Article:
UK Environmental And Labour Standards Will 'Diverge' After Brexit, Boris Johnson Tells EU

Prime Minister demands Irish backstop is dropped in letter to Brussels chief Donald Tusk.

The UK will “diverge” from the EU on environment and labour regulations after Brexit, Boris Johnson has formally made clear as the Prime Minister outlined detailled demands for leaving the bloc.

Writing to EU Council President Donald Tusk, Johnson underlined his opposition to the Irish backstop element of the Brexit withdrawal agreement.

The PM indicated his government’s “highest priority” remains to leave with a deal, but this could not happen if the backstop was not dropped.

Instead, he called for with a commitment to “flexible and creative solutions” to avoid a hard Irish border before the end of the two-year transition period.

But the letter also included confirmation of the UK setting its own environment, product and labour standards, which may alarm activists and unions over protections being watered down.

The letter states: “Although we will remain committed to world-class environment, product and labour standards, the laws and regulations to deliver them will potentially diverge from those of the EU.

“That is the point of our exit and our ability to enable this is central to our future democracy.”

Of the backstop, Johnson wrote: “It is anti-democratic and inconsistent with the sovereignty of the UK as a state.

“The backstop locks the UK, potentially indefinitely, into an international treaty which will bind us into a customs union and which applies large areas of single market legislation in Northern Ireland.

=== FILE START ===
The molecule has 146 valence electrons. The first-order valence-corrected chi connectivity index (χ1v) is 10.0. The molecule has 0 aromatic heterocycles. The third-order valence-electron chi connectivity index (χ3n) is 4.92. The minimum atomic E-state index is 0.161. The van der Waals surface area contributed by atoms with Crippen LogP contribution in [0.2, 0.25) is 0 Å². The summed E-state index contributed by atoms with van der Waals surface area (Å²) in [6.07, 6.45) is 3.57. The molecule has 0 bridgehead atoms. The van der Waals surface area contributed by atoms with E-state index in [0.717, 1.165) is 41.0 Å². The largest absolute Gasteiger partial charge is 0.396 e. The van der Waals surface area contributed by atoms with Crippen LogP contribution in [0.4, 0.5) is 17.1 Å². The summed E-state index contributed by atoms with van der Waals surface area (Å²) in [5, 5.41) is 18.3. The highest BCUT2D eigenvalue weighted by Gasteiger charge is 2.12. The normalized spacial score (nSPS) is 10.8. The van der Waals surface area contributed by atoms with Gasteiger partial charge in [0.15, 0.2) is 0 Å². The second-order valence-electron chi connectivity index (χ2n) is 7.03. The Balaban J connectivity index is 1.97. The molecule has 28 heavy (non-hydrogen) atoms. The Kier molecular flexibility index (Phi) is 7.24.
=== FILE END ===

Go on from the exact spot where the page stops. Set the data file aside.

“The treaty provides no sovereign means of exiting unilaterally and affords the people of Northern Ireland no influence over the legislation which applies to them.”

Johnson said he is committed to ensuring there is no return to a hard border on the island of Ireland.

He proposed “flexible and creative solutions to the unique circumstances on the island of Ireland”.

He added: “I propose that the backstop should be replaced with a commitment to put in place such arrangements as far as possible before the end of the transition period, as part of the future relationship.

“I also recognise that there will need to be a degree of confidence about what would happen if these arrangements were not all fully in place at the end of that period.

“We are ready to look constructively and flexibly at what commitments might help, consistent of course with the principles set out in this letter.”

Johnson acknowledged that “time is very short” but said: “The UK is ready to move quickly, and, given the degree of common ground already, I hope that the EU will be ready to do likewise.”


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